Wednesday, January 27, 2010



BLACKING UP- HIP-HOP’S REMIX OF RACE AND IDENTITY is a hard hitting, hour-long documentary that asks the questions about America and more specifically, hip-hop that need to be asked. What is up with these white kids who think that they are black? Do they really think that they are black? Are rappers like Vanilla Ice and Eminem following the steps of Al Jolson, and deeper still, what the hell was Al Jolson doing anyway?

Robert A. Clift, the narrator/director of this ambitious documentary, successfully takes a serious chunk out of this subject matter and serves it up coherently. The topic is charged with deep emotion and conflict. Clift manages to present multiple aspects of the argument with an historical background, and he doesn’t shy away from the questions immediately at hand.

The documentary starts with a freestyle rap battle in Bloomington Indiana in front of the Alpha Phi Omega house at Indiana University. A young, white rapper named Automattic takes a series of racially inflammatory raps to the face regarding the notion that he shouldn’t be rapping because he is white. Directly after the assault, he nervously looks into the camera and says, “It ain’t nothing man. I forgot I was white.” Automattic then proceeds to deliver his rebuttal, charged with a slightly above average series of profanity-laced, crypto-homophobic rhymes. Clift’s voiceover then asks the question, “is this is the face of new racial understanding in white America, transcending racial stereotypes, or is it reinforcing an ugly history mimicking a degraded idea of what it means to be black?”

This is a question that really can’t be answered in a documentary no matter how long it is. The truth of homage vs. mockery with these white kids rapping boils down to individuals and their individual experiences. Comedian Paul Mooney sums up the idea of white people acting like they are black (or “blacking up”) as something that will go away if he “has a rope and a posse and starts hanging niggers again, and we’ll find out who’s white and who’s black.”

There is truth to Mooney’s stance, but there is also truth to the fact that some of these white rappers do indeed love and respect the music and the culture. Shouldn’t they be allowed such freedom of expression? BLACKING UP interrogates the racial boxes in which we find ourselves deposited.

It looks into how hip-hop has influenced dance routines at a typical white high school dance squad in southern Indiana. The responses of the girls in this troupe to interview questions are interesting and speak to the mainstreaming of hip-hop culture within white society. Their routines are accepted and not considered as something racially specific or even a part of some sort of negritude. The boundaries of hip-hop have broadened to a point where aspects of it are unremarkable within mainstream white society. However, Clift juxtaposes this with the high school experience of Andrea Van Winkle, another Indianan, in which she was referred to as a “nigger-lover” because of her baggy clothes and braided hair.

Potential questions regarding this subject matter are literally endless. Clift pushes hard for the truth. He even zeroes in on all-white rap parody bands like the offensively silly CRACKD OWT and the over-blinged TOO WHITE CREW in attempts to determine the line between minstrel show mockery and imitation as the highest form of flattery.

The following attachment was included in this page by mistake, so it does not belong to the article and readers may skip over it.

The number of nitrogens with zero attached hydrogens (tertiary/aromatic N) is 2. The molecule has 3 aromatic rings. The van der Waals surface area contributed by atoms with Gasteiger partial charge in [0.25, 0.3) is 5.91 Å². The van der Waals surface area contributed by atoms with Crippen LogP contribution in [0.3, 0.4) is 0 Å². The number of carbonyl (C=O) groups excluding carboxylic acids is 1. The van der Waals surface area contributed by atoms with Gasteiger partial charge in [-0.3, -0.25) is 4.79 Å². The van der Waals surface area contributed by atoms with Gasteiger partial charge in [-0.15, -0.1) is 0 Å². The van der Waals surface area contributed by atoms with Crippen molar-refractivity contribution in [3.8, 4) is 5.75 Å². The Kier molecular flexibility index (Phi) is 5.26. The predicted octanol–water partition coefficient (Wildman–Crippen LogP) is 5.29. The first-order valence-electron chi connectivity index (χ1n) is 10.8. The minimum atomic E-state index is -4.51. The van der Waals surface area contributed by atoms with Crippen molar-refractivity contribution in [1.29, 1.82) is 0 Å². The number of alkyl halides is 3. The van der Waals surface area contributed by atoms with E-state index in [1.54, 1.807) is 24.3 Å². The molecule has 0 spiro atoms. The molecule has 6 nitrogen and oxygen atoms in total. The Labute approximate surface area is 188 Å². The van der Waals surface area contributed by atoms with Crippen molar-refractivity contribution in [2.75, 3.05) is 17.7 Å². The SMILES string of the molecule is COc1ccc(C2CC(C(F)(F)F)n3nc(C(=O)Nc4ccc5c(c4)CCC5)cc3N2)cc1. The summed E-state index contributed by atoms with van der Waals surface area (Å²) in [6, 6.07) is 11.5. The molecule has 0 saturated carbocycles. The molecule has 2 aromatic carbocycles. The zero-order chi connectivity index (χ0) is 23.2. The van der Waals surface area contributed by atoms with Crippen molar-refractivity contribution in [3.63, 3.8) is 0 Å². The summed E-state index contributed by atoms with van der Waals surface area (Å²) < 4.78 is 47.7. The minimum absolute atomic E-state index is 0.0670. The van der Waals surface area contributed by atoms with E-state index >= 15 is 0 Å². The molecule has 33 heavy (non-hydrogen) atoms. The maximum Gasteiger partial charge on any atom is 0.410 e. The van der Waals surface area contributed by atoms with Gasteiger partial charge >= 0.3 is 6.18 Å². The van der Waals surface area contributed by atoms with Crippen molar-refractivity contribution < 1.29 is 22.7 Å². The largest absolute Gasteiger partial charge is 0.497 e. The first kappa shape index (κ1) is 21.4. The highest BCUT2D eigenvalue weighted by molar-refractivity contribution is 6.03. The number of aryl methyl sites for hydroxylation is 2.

In regards to minstrelsy, a good portion of the documentary is dedicated to Al Jolson (the white actor who has been immortalized singing, “Mammy” in blackface). Modern white fans of Jolson’s work are interviewed and scrutinized. Are they closet-racists? Or are they people who actually appreciate the music sans its heavy racial overtones? Blackface performance is queried and examined. It is even posited that Jolson loved the black culture and didn’t find his proper voice until he was painted up to look like a black man. But like most of the subjects tackled, Jolson isn’t easily dismissed or completely defined. There are opinions in regards to the subject matter though, and Clift has secured some respectable voices to present their different takes on this social conundrum.

Clift lands screentime with the poet Amiri Baraka, the rapper Chuck D (PUBLIC ENEMY), Russell Simmons (co-founder of Def Jam Records), and Greg Tate (a gifted staff-writer for THE VILLAGE VOICE). In order to completely drive this controversial subject matter home, he even presents a rather ebullient Robert Van Winkle (aka Vanilla Ice) who speaks about his career and what it all meant.

BLACKING UP is more of a musing and meditation than a definitive, absolute answer to a complex question. Should white people “pay your dues” as Paul Mooney suggests? Or should they be free to sample and adopt whatever culture they see because as the dreadlocked white girls from the dancehall flavored rap group EMPIRE ISIS argue, they have the right to self-definition.

A striking note of the complex bassline of BLACKING UP is the use of the word “wigger” which means “white nigger.” The reactions of many people are recorded, and it is fascinating to see how such a word has penetrated our language and the power that it wields.

BLACKING UP is a powerful documentary that will force you to think. It doesn’t present an answer because in truth, there is no absolute answer. This is America, a smorgasbord of cultures interacting with each other daily. This film takes a significant part of the modern American experience and asks it some hard questions. It is some truly bold, must-see viewing.

-Mediasaurus Rex

BLACKING UP broadcast times on PBS Stations



Contact M-Rex Here